Christina Chambers, a professor of pediatrics at the Center for Better Beginnings at the University of California, San Diego, offers this advice: “Women of childbearing age who drink alcohol should consider their pattern of drinking. For example, avoid binge drinking and avoid pregnancy as long as they are drinking.
If pregnancy is planned, then alcohol can be discontinued.” There may be no risk “if a woman has consumed small amounts of alcohol prior to knowing she is pregnant,” she said, but “the best advice is to avoid pregnancy if drinking and to avoid drinking if pregnant.”
According to both Williams and Chambers, alcohol use poses risks in all stages of pregnancy, and neither would say the risk is higher in certain stages. Overall, Chambers said, the AAP’s statement “is an important stand to take, and hopefully it will lead to less stigma associated with (fetal alcohol spectrum disorders) and to more access to and uptake of prevention and treatment services.”
no amount of alcohol should be considered safe to drink during any trimester of pregnancy,” wrote the the American Academy of Pediatrics in a report which identified ingesting alcohol during pregnancy as the leading cause of preventable birth defects. “There is no safe amount, no safe time, and no safe type of alcohol to drink during pregnancy. It’s just not worth the risk,” said Dr. Cheryl Tan, an epidemiologist at the CDC.
The literature linking the dangers of alcohol during pregnancy is vast and extensive. It’s also very confusing. Drinking alcohol while pregnant can cause all sorts of complications like fetal alcohol spectrum disorder, a group of conditions causing different abnormalities.
One study cited by the pediatricians suggests the risk of having a baby with growth retardation increases even if a woman has just one alcoholic drink a day. Mothers who drunk during pregnancy were more likely to have kids with neurodevelopment issues such as troubles with abstract reasoning, information processing, and attention-deficit/hyperactivity disorder.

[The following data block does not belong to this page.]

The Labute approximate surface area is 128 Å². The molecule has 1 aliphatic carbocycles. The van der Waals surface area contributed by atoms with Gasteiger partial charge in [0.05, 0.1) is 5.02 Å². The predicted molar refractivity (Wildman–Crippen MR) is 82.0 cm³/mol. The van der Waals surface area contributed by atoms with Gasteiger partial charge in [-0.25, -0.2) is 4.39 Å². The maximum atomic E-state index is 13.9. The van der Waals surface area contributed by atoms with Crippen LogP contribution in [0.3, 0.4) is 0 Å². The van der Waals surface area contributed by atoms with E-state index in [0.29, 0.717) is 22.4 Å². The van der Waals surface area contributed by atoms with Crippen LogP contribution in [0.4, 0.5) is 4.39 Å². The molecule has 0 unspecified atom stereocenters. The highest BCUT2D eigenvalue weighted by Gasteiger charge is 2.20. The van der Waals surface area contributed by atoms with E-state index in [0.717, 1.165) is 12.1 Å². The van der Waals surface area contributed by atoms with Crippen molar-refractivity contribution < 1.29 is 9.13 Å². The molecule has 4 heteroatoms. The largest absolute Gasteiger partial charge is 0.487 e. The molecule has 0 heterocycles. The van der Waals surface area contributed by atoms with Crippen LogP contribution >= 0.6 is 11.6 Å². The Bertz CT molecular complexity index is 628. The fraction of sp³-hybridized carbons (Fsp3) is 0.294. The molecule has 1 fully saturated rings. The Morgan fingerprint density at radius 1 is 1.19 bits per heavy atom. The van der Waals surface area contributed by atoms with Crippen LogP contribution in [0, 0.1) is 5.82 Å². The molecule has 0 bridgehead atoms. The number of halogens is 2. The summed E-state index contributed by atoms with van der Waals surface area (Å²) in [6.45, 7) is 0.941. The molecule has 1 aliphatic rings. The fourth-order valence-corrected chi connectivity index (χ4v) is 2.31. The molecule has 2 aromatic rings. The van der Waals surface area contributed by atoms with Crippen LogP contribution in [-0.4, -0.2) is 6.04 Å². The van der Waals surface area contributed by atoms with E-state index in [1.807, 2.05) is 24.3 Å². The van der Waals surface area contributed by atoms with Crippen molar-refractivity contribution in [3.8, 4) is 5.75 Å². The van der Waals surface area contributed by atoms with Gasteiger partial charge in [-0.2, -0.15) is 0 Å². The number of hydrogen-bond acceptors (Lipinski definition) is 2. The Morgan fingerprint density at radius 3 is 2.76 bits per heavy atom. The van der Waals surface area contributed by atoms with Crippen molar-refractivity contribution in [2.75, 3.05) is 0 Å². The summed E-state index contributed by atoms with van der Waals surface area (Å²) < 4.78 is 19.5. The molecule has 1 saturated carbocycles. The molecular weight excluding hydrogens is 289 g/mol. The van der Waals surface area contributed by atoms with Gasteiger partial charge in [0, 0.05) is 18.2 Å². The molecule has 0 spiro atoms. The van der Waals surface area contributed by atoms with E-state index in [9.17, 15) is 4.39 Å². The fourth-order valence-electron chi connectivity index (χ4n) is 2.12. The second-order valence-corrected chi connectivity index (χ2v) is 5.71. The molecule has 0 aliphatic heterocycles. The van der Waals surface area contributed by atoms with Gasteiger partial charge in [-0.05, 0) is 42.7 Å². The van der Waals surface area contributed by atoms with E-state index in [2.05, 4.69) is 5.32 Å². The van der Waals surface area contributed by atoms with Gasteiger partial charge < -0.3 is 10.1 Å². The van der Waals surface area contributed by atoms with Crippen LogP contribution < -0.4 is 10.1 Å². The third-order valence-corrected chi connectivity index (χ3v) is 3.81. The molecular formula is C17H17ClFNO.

“The research suggests that the smartest choice for women who are pregnant is to just abstain from alcohol completely,” said Dr. Janet F. Williams, one of the leading authors of the report from the American Academy of Pediatrics. Now, you might that’s not news. After all we see the government-mandated warnings on alcoholic beverage labels everywhere nowadays. The science, however, isn’t quite clear. While there are a lot of studies that suggest the risk of child abnormalities goes up with alcohol intake, others didn’t reach the same conclusions.
One study published in 2008 found “children born to mothers who drank up to 1–2 drinks per week or per occasion during pregnancy were not at increased risk of clinically relevant behavioural difficulties or cognitive deficits compared with children of abstinent mothers.” What’s more in a fit of irony, the same researchers found boys born to mothers who had up to 1–2 drinks per week or per occasion were less likely to have conduct problems or hyperactivity.
Girls were less likely to have emotional symptoms and peer problems compared with those born to abstainers. And strikingly, boys born to light drinkers had higher cognitive ability test scores. Another study found total abstinence from alcohol during pregnancy was correlated with an increased risk of stillbirth (alcohol inhibits uterine contractions). There are other studies which don’t support the hypothesis that mild drinking is linked to child abnormalities.